On the Election Commission of Pakistan’s website it is difficult to tell how constituency boundaries were changed in 2002 because the PS maps are listed in isolation and no historical images are available. We attempted to piece them together like a jigsaw to give you an idea of where the lines are drawn. PS-112 and PS-129 are just two examples of how they were changed.
The story of PS-112
When the boundaries were redrawn in 2002, the Burns Road chunk, including Pakistan Chowk and Ratan Talao, was added to Clifton’s PS-112, claims the PPP. Another area, Sultanabad, a Pakhtun-dominated neighbourhood, was included in another constituency, PS 89, in Keamari Town. The new PS 112 constituency now crossed a major road, II Chundrigar Road, and a railway line. In 2008, MQM MPA Moqueem Alam won here with 27,371 votes by beating the PPP candidate Najmi Alam. PPP now proposes deleting Burns Road and restoring the constituency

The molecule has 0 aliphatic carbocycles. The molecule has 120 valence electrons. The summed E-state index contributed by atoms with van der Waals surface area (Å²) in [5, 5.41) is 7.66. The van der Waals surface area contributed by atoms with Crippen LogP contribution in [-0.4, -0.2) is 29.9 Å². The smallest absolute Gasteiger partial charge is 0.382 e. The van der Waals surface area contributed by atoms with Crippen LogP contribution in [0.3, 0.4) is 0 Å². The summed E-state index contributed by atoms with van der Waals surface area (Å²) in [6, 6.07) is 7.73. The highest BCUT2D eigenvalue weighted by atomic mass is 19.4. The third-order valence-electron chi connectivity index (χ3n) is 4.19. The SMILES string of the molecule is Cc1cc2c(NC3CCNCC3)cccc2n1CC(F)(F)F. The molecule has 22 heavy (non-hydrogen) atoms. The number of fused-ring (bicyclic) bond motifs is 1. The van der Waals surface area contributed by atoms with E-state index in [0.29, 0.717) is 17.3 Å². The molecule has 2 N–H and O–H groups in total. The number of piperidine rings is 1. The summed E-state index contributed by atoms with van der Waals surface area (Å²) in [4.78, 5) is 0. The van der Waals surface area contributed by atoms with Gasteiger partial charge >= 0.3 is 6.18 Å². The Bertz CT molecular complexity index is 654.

to its pre-2002 form.
Sindh Assembly seat PS-112 in 2008
Winner: Moqueem Alam (MQM) - 27,371 votes
Next: Najmi Alam (PPP) - 26,902 votes
PPP lost by 469 votes
PPP and ANP
“We have suffered the most as areas where we dominated were either infiltrated by outside votes or union councils where we were strong were moved to other constituencies”
The story of PS-129
Changes were made to PS 129. “Earlier, this constituency was known as PS 96 and was connected to Ibrahim Hyderi, Rehri and Landhi but in 2002 it was bifurcated from Landhi, paving the way for Jamote to win the election,” says Khuda Dino Shah, the former nazim of Bin Qasim Town.
He said that the PPP has always won the seats from the rural areas of Malir, Gadap, Bin Qasim and Keamari, but for the first time the party lost the seat to the Jamote family, which has a strong vote bank in Ibrahim Hyderi, Rehri and its adjoining areas.
Total number of registered voters in Sindh
1985 = 7,173,000
1998 = 9,879,000
1990 = 10,184,000
1993 = 11,022,000
1997 = 12,067,000
2002 = 16,181,000
2008 = 19,506,473
Published in The Express Tribune, December 21st, 2012.
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